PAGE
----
Loughborough University
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Multi-agency information sharing in the public sector

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posted on 2015-03-30, 15:34 authored by Ashley Cairns
BACKGROUND. The need for public sector agencies to work together to deal with complex issues which overlap agencies spheres of work has been well established. Cases such as the Soham murders in 2002 (BBC News, 2003), the Climbie child abuse case in 2003 (Health Committee, 2003) and the Pilkington Anti-social Behaviour case in 2007 (Telegraph, 2009) each highlighted the need for public sector agencies to work more closely and share information with each other to more effectively serve their public. METHODOLOGY. A three year period of participant observation in the implementation of a real time information sharing system used by multiple agencies to jointly manage anti-social behaviour was undertaken. An information sharing framework was produced detailing the factors which impact an information sharing project, classified into six categories; External Environment, Organisation, Process, Project, Technology and Individual. FINDINGS. Firstly bureaucracy is not always a barrier to information sharing. At times bureaucracy was found to enable information sharing by providing documentary evidence to decisions made throughout the system implementation. Secondly an agency’s level of buy in and involvement with the information sharing project was shown to be a key indicator of their motivation to share information, correlating with the level of case recording on the system. Thirdly whilst technology enables the process of information sharing the research showed people had a much greater impact on whether information sharing took place. Finally whilst the UK public sector encourages public sector agencies to share information a wide scale review and approach to IT infrastructure would better enable future information sharing projects. CONCLUSIONS. The research identified there are many factors which impact an agency’s ability/motivation to share information. It is the level of motivation an agency has minus the cost of sharing which ultimately determines whether information sharing occurs. In order to further encourage information sharing there is a recommendation that the UK government look at ways to make integrating the disparate data sources easier to decrease the cost of sharing and thus improve the likelihood information sharing will occur.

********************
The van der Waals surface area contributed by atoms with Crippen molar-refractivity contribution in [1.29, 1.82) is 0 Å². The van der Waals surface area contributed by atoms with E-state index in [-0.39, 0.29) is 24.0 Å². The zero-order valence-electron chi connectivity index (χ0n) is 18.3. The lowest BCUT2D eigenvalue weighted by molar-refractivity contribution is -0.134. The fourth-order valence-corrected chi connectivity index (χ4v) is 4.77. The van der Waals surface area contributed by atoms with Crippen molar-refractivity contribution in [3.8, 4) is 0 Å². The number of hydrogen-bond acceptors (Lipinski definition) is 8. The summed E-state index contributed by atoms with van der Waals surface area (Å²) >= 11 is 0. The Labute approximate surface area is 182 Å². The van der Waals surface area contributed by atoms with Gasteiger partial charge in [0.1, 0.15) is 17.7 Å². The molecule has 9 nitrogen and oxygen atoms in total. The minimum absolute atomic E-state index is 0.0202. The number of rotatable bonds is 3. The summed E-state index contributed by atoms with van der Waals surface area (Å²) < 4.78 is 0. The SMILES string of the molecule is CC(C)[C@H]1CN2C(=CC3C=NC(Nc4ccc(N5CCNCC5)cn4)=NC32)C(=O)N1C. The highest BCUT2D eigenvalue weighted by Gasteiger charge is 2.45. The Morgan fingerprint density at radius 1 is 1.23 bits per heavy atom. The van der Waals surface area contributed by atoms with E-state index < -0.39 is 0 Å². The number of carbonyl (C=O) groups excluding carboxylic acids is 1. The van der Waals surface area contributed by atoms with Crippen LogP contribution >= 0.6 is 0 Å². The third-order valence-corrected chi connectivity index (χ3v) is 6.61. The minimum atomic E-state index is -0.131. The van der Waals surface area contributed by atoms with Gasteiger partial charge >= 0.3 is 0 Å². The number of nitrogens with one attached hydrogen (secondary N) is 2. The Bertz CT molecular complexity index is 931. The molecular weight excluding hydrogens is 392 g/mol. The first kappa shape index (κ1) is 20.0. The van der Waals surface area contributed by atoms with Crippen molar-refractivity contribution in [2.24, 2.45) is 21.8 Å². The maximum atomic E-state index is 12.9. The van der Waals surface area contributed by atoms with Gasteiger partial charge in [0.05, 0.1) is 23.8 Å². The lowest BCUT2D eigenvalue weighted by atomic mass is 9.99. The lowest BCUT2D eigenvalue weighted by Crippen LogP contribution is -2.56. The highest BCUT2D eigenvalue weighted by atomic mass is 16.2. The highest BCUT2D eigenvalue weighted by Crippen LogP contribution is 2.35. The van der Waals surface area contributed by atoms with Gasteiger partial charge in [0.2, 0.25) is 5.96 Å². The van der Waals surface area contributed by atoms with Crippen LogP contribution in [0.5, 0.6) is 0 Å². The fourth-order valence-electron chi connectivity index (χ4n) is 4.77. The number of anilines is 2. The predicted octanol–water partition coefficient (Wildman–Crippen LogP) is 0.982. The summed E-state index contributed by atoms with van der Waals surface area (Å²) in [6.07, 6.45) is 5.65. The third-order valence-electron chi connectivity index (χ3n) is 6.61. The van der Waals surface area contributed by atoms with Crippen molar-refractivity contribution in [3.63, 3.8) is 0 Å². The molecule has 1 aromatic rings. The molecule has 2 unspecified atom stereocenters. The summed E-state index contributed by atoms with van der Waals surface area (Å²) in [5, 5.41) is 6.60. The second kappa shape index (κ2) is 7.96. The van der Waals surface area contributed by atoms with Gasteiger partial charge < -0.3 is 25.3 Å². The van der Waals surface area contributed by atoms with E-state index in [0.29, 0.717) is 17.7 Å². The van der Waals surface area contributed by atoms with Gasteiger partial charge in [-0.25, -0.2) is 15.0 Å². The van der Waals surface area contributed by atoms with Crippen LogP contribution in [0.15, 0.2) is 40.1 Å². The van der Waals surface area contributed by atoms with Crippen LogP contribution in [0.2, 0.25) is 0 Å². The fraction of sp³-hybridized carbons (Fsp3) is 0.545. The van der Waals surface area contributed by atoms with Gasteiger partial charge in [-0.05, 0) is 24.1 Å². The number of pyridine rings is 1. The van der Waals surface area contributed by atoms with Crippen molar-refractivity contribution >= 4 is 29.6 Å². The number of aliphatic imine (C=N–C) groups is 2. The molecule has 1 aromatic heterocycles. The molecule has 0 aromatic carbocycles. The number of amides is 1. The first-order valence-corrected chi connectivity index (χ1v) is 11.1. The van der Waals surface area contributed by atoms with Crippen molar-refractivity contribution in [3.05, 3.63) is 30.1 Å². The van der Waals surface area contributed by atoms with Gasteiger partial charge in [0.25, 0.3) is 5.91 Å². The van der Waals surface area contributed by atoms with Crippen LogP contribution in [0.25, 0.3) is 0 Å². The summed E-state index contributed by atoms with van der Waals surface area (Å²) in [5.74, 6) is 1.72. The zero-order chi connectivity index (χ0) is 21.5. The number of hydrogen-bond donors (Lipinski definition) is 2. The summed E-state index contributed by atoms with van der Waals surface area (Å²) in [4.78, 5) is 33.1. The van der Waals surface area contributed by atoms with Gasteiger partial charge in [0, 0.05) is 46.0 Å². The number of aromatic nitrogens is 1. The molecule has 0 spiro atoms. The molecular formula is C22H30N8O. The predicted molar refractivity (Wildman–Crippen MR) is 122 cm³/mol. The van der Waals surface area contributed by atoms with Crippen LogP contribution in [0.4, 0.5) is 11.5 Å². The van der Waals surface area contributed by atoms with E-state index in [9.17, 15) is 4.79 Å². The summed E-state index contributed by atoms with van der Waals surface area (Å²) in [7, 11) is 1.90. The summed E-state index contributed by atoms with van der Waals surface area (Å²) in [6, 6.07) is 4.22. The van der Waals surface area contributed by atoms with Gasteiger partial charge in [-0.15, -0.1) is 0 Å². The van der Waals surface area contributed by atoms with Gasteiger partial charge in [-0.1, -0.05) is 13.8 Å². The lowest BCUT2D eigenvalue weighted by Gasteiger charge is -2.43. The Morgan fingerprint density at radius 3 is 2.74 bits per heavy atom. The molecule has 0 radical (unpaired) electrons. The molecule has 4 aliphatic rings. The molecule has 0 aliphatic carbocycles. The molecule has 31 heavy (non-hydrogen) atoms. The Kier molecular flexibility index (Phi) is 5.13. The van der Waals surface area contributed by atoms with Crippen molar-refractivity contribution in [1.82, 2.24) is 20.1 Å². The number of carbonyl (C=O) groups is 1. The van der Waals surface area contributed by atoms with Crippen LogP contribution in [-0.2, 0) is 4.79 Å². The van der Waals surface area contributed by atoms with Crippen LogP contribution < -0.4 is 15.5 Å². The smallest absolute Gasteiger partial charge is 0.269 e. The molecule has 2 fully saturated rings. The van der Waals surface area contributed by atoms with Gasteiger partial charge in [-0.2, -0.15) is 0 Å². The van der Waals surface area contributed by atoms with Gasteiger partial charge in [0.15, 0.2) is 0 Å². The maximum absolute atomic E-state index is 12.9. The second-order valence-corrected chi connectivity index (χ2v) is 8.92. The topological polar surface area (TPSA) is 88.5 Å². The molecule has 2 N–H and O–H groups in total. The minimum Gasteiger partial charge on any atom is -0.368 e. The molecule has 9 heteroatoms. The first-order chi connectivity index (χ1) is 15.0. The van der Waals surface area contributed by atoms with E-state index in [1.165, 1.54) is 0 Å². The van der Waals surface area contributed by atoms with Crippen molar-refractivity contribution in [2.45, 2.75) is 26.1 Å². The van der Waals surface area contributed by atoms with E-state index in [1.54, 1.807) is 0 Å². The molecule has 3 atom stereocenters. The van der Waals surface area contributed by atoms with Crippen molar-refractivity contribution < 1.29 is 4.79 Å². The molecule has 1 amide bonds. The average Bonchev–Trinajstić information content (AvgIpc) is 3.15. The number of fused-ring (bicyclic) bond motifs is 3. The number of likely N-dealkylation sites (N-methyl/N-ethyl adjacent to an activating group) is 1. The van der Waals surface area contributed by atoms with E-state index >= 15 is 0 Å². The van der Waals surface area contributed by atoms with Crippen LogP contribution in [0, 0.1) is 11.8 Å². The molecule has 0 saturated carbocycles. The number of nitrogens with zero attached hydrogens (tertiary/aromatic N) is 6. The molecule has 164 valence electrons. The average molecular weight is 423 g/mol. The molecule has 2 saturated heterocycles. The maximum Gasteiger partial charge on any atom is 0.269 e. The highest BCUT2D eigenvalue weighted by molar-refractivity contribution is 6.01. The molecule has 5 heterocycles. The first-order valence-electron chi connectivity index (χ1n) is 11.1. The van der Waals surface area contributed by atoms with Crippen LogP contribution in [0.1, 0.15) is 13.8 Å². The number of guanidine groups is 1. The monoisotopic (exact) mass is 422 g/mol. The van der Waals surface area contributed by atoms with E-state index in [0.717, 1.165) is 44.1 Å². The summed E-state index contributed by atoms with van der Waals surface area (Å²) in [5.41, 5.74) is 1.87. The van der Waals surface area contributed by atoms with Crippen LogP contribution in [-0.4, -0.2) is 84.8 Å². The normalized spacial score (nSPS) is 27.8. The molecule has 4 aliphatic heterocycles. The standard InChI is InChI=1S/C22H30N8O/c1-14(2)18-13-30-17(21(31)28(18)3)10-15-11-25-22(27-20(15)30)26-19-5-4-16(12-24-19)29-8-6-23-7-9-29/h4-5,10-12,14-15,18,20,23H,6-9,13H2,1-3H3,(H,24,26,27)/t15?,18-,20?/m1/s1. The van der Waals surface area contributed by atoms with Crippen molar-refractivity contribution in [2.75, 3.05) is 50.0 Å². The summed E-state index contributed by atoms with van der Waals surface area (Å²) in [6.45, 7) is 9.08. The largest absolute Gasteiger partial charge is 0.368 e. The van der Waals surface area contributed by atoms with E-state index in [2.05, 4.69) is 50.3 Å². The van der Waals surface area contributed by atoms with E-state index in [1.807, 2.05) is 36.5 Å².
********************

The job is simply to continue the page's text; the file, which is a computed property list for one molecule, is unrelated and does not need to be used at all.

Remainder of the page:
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  • Information Science


© Ashley Sarah Cairns

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This work is made available according to the conditions of the Creative Commons Attribution-NonCommercial-NoDerivatives 4.0 International (CC BY-NC-ND 4.0) licence. Full details of this licence are available at: https://creativecommons.org/licenses/by-nc-nd/4.0/

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A Doctoral Thesis. Submitted in partial fulfilment of the requirements for the award of Doctor of Philosophy of Loughborough University.


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